[Content warning: suicidal ideation]
the meds make my spit electric.
live wire between two mouths or my head and the bathroom floor drool pooling like a delta.
how mama taught me
good girls water growing things
but being good won’t make the flowers bloom in january.
if i cut my own cord
i am the doctor, the doula, the reaper, the reaped—
i delight in simple pleasures / like a pill’s sugar coat / the full chromatic range of my friends’ laughter /
sweet sap / the way bodies divine their own stickiness when we’re dancing to rico in a pink pink dorm room;
i forget again.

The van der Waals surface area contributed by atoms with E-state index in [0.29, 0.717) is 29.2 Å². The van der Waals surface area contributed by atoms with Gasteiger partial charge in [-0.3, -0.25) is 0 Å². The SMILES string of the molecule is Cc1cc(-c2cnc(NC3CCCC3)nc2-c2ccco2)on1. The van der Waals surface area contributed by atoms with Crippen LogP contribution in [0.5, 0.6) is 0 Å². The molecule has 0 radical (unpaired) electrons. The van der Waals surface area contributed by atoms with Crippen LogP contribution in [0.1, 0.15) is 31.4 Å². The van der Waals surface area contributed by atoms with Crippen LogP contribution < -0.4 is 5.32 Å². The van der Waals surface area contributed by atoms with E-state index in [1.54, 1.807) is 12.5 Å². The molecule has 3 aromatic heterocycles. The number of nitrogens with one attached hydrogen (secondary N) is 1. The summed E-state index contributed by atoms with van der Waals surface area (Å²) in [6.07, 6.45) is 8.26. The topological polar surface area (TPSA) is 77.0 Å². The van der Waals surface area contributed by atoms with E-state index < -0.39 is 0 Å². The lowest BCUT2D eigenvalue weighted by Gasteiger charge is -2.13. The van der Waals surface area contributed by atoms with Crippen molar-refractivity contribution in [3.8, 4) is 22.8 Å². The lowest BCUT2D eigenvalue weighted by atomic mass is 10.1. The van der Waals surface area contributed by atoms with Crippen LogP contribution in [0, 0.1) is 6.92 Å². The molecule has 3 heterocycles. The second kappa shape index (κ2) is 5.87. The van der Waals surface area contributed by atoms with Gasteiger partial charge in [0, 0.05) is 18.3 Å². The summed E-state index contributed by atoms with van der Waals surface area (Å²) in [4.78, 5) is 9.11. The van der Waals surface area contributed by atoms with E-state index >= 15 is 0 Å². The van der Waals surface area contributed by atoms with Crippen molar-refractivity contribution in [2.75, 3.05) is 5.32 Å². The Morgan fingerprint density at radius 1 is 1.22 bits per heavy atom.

for someone who wants to die, i sure am bad at it.
see, the trick is to imagine you are your mother-friend picking your head off the bathroom floor /
to be bad at remembering / bad at / oblivion / to be a scaredy cat / to be bad at
to mother your body / / to trick the mirror
/ to have a package arriving on a thursday in february,
one you have to sign for
this record you always wanted to dance to.
Diana is a twenty-one-year-old playwright, filmmaker, and poet writing about ghosts, mothers, and the beauty of being (still, present, alive). They're thinking about art as a medium for community healing and imagining the liberated futures we deserve. They can be found navigating snack aisles at 2 a.m., trying to get a good deal on gummy bears. • Photo by Kimberly Batdorf